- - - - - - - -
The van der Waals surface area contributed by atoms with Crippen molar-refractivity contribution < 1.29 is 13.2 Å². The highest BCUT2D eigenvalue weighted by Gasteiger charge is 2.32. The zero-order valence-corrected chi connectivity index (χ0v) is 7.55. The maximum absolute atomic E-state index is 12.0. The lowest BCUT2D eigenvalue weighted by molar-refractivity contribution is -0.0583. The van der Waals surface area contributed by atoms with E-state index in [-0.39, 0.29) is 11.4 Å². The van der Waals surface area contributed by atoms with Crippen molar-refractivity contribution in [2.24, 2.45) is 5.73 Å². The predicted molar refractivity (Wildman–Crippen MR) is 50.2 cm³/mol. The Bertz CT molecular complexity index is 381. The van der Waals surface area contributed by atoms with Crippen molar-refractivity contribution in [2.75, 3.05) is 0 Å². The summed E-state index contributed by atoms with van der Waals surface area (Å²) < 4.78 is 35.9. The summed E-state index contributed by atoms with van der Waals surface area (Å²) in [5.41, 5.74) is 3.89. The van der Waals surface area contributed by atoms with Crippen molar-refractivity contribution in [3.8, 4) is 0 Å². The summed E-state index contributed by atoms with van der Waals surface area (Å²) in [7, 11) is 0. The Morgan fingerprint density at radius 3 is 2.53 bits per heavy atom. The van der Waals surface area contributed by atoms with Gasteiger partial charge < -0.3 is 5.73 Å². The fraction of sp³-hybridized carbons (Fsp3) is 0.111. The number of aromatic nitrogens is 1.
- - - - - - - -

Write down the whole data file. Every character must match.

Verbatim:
The van der Waals surface area contributed by atoms with Crippen molar-refractivity contribution < 1.29 is 13.2 Å². The highest BCUT2D eigenvalue weighted by Gasteiger charge is 2.32. The zero-order valence-corrected chi connectivity index (χ0v) is 7.55. The maximum absolute atomic E-state index is 12.0. The lowest BCUT2D eigenvalue weighted by molar-refractivity contribution is -0.0583. The van der Waals surface area contributed by atoms with E-state index in [-0.39, 0.29) is 11.4 Å². The van der Waals surface area contributed by atoms with Crippen molar-refractivity contribution in [2.24, 2.45) is 5.73 Å². The predicted molar refractivity (Wildman–Crippen MR) is 50.2 cm³/mol. The Bertz CT molecular complexity index is 381. The van der Waals surface area contributed by atoms with Crippen molar-refractivity contribution in [2.75, 3.05) is 0 Å². The summed E-state index contributed by atoms with van der Waals surface area (Å²) < 4.78 is 35.9. The summed E-state index contributed by atoms with van der Waals surface area (Å²) in [5.41, 5.74) is 3.89. The van der Waals surface area contributed by atoms with Crippen molar-refractivity contribution in [3.8, 4) is 0 Å². The summed E-state index contributed by atoms with van der Waals surface area (Å²) in [7, 11) is 0. The Morgan fingerprint density at radius 3 is 2.53 bits per heavy atom. The van der Waals surface area contributed by atoms with Gasteiger partial charge < -0.3 is 5.73 Å². The fraction of sp³-hybridized carbons (Fsp3) is 0.111. The number of aromatic nitrogens is 1.